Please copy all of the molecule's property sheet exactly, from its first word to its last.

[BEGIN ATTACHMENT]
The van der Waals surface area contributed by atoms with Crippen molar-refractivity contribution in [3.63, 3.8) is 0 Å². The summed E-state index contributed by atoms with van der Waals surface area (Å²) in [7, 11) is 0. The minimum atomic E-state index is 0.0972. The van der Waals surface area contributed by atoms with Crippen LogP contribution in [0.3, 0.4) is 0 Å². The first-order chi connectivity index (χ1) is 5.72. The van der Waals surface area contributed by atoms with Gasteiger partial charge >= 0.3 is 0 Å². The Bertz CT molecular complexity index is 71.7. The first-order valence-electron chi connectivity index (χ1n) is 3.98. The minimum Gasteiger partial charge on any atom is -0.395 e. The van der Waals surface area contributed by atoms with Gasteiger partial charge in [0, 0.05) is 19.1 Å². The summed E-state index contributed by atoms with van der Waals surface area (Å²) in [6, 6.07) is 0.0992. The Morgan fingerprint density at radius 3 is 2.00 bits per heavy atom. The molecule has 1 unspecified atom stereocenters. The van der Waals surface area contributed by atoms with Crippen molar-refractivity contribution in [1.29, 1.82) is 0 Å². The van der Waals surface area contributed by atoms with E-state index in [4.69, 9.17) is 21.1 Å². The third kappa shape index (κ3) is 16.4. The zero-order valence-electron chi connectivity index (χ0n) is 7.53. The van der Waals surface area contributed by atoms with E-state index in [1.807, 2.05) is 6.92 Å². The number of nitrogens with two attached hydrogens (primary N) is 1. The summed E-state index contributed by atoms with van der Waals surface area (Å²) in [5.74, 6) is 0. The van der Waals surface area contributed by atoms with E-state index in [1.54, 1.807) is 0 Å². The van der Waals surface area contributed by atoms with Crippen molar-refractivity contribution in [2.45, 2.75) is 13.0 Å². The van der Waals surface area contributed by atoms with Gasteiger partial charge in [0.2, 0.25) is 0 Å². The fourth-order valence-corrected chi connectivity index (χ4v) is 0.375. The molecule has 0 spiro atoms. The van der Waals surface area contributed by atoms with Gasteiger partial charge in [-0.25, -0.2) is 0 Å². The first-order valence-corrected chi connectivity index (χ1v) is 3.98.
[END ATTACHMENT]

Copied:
The van der Waals surface area contributed by atoms with Crippen molar-refractivity contribution in [3.63, 3.8) is 0 Å². The summed E-state index contributed by atoms with van der Waals surface area (Å²) in [7, 11) is 0. The minimum atomic E-state index is 0.0972. The van der Waals surface area contributed by atoms with Crippen LogP contribution in [0.3, 0.4) is 0 Å². The first-order chi connectivity index (χ1) is 5.72. The van der Waals surface area contributed by atoms with Gasteiger partial charge >= 0.3 is 0 Å². The Bertz CT molecular complexity index is 71.7. The first-order valence-electron chi connectivity index (χ1n) is 3.98. The minimum Gasteiger partial charge on any atom is -0.395 e. The van der Waals surface area contributed by atoms with Gasteiger partial charge in [0, 0.05) is 19.1 Å². The summed E-state index contributed by atoms with van der Waals surface area (Å²) in [6, 6.07) is 0.0992. The Morgan fingerprint density at radius 3 is 2.00 bits per heavy atom. The molecule has 1 unspecified atom stereocenters. The van der Waals surface area contributed by atoms with Crippen molar-refractivity contribution in [1.29, 1.82) is 0 Å². The van der Waals surface area contributed by atoms with E-state index in [4.69, 9.17) is 21.1 Å². The third kappa shape index (κ3) is 16.4. The zero-order valence-electron chi connectivity index (χ0n) is 7.53. The van der Waals surface area contributed by atoms with E-state index in [1.807, 2.05) is 6.92 Å². The number of nitrogens with two attached hydrogens (primary N) is 1. The summed E-state index contributed by atoms with van der Waals surface area (Å²) in [5.74, 6) is 0. The van der Waals surface area contributed by atoms with E-state index in [1.54, 1.807) is 0 Å². The van der Waals surface area contributed by atoms with Crippen molar-refractivity contribution in [2.45, 2.75) is 13.0 Å². The van der Waals surface area contributed by atoms with Gasteiger partial charge in [0.2, 0.25) is 0 Å². The fourth-order valence-corrected chi connectivity index (χ4v) is 0.375. The molecule has 0 spiro atoms. The van der Waals surface area contributed by atoms with Gasteiger partial charge in [-0.25, -0.2) is 0 Å². The first-order valence-corrected chi connectivity index (χ1v) is 3.98.